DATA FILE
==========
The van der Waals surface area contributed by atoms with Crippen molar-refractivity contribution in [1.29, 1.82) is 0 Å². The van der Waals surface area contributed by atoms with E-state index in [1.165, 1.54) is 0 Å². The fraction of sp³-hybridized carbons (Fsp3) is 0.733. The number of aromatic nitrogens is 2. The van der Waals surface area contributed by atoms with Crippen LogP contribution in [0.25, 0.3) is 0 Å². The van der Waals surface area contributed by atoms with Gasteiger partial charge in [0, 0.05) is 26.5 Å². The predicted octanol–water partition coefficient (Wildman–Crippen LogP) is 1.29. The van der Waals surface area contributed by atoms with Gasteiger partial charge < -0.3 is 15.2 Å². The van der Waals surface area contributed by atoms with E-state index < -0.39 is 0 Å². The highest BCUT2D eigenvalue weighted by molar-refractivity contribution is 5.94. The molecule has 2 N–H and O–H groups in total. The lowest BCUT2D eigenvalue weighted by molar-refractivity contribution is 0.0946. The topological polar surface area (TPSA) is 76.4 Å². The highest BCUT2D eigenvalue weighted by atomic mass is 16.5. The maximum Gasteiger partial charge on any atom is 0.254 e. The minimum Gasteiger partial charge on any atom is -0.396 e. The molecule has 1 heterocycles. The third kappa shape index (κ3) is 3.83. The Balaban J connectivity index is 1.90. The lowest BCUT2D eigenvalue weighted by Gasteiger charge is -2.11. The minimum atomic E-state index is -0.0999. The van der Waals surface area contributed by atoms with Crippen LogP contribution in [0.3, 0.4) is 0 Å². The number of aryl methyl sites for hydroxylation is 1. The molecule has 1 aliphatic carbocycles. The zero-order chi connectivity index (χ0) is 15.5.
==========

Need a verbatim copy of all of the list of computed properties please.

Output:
The van der Waals surface area contributed by atoms with Crippen molar-refractivity contribution in [1.29, 1.82) is 0 Å². The van der Waals surface area contributed by atoms with E-state index in [1.165, 1.54) is 0 Å². The fraction of sp³-hybridized carbons (Fsp3) is 0.733. The number of aromatic nitrogens is 2. The van der Waals surface area contributed by atoms with Crippen LogP contribution in [0.25, 0.3) is 0 Å². The van der Waals surface area contributed by atoms with Gasteiger partial charge in [0, 0.05) is 26.5 Å². The predicted octanol–water partition coefficient (Wildman–Crippen LogP) is 1.29. The van der Waals surface area contributed by atoms with Gasteiger partial charge < -0.3 is 15.2 Å². The van der Waals surface area contributed by atoms with E-state index < -0.39 is 0 Å². The highest BCUT2D eigenvalue weighted by molar-refractivity contribution is 5.94. The molecule has 2 N–H and O–H groups in total. The lowest BCUT2D eigenvalue weighted by molar-refractivity contribution is 0.0946. The topological polar surface area (TPSA) is 76.4 Å². The highest BCUT2D eigenvalue weighted by atomic mass is 16.5. The maximum Gasteiger partial charge on any atom is 0.254 e. The minimum Gasteiger partial charge on any atom is -0.396 e. The molecule has 1 heterocycles. The third kappa shape index (κ3) is 3.83. The Balaban J connectivity index is 1.90. The lowest BCUT2D eigenvalue weighted by Gasteiger charge is -2.11. The minimum atomic E-state index is -0.0999. The van der Waals surface area contributed by atoms with Crippen LogP contribution in [0.3, 0.4) is 0 Å². The number of aryl methyl sites for hydroxylation is 1. The molecule has 1 aliphatic carbocycles. The zero-order chi connectivity index (χ0) is 15.5.